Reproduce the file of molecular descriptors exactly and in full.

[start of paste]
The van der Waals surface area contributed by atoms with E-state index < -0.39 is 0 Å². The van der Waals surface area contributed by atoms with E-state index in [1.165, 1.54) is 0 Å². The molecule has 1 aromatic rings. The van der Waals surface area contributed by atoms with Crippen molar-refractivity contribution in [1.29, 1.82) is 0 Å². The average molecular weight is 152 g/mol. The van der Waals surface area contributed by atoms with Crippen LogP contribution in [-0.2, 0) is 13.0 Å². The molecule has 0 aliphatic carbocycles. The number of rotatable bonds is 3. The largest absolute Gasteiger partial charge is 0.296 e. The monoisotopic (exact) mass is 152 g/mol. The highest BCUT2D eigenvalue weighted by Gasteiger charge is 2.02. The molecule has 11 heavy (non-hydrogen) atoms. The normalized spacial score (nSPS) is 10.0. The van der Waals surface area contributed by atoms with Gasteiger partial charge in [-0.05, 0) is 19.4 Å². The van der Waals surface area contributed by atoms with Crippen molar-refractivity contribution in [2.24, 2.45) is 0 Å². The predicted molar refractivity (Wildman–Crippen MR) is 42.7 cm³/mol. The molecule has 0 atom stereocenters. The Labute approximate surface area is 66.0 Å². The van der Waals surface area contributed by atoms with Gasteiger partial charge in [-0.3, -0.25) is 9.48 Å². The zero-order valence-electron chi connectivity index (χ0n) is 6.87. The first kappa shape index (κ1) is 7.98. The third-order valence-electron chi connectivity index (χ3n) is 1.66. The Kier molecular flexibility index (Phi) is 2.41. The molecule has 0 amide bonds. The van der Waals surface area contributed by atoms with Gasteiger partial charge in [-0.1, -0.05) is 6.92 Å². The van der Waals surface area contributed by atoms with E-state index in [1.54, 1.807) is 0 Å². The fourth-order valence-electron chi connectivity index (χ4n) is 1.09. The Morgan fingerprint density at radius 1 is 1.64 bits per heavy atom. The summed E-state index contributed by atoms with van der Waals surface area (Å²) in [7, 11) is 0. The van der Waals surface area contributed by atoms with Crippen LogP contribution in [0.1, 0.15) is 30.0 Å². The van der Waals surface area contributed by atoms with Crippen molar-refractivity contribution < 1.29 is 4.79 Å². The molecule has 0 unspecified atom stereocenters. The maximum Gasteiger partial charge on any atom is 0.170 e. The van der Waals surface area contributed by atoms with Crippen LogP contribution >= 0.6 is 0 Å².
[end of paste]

The van der Waals surface area contributed by atoms with E-state index < -0.39 is 0 Å². The van der Waals surface area contributed by atoms with E-state index in [1.165, 1.54) is 0 Å². The molecule has 1 aromatic rings. The van der Waals surface area contributed by atoms with Crippen molar-refractivity contribution in [1.29, 1.82) is 0 Å². The average molecular weight is 152 g/mol. The van der Waals surface area contributed by atoms with Crippen LogP contribution in [-0.2, 0) is 13.0 Å². The molecule has 0 aliphatic carbocycles. The number of rotatable bonds is 3. The largest absolute Gasteiger partial charge is 0.296 e. The monoisotopic (exact) mass is 152 g/mol. The highest BCUT2D eigenvalue weighted by Gasteiger charge is 2.02. The molecule has 11 heavy (non-hydrogen) atoms. The normalized spacial score (nSPS) is 10.0. The van der Waals surface area contributed by atoms with Gasteiger partial charge in [-0.05, 0) is 19.4 Å². The van der Waals surface area contributed by atoms with Crippen molar-refractivity contribution in [2.24, 2.45) is 0 Å². The predicted molar refractivity (Wildman–Crippen MR) is 42.7 cm³/mol. The molecule has 0 atom stereocenters. The Labute approximate surface area is 66.0 Å². The van der Waals surface area contributed by atoms with Gasteiger partial charge in [-0.3, -0.25) is 9.48 Å². The zero-order valence-electron chi connectivity index (χ0n) is 6.87. The first kappa shape index (κ1) is 7.98. The third-order valence-electron chi connectivity index (χ3n) is 1.66. The Kier molecular flexibility index (Phi) is 2.41. The molecule has 0 amide bonds. The van der Waals surface area contributed by atoms with Gasteiger partial charge in [-0.1, -0.05) is 6.92 Å². The van der Waals surface area contributed by atoms with E-state index in [1.54, 1.807) is 0 Å². The fourth-order valence-electron chi connectivity index (χ4n) is 1.09. The Morgan fingerprint density at radius 1 is 1.64 bits per heavy atom. The summed E-state index contributed by atoms with van der Waals surface area (Å²) in [7, 11) is 0. The van der Waals surface area contributed by atoms with Crippen LogP contribution in [0.1, 0.15) is 30.0 Å². The van der Waals surface area contributed by atoms with Crippen molar-refractivity contribution < 1.29 is 4.79 Å². The molecule has 0 unspecified atom stereocenters. The maximum Gasteiger partial charge on any atom is 0.170 e. The van der Waals surface area contributed by atoms with Crippen LogP contribution >= 0.6 is 0 Å².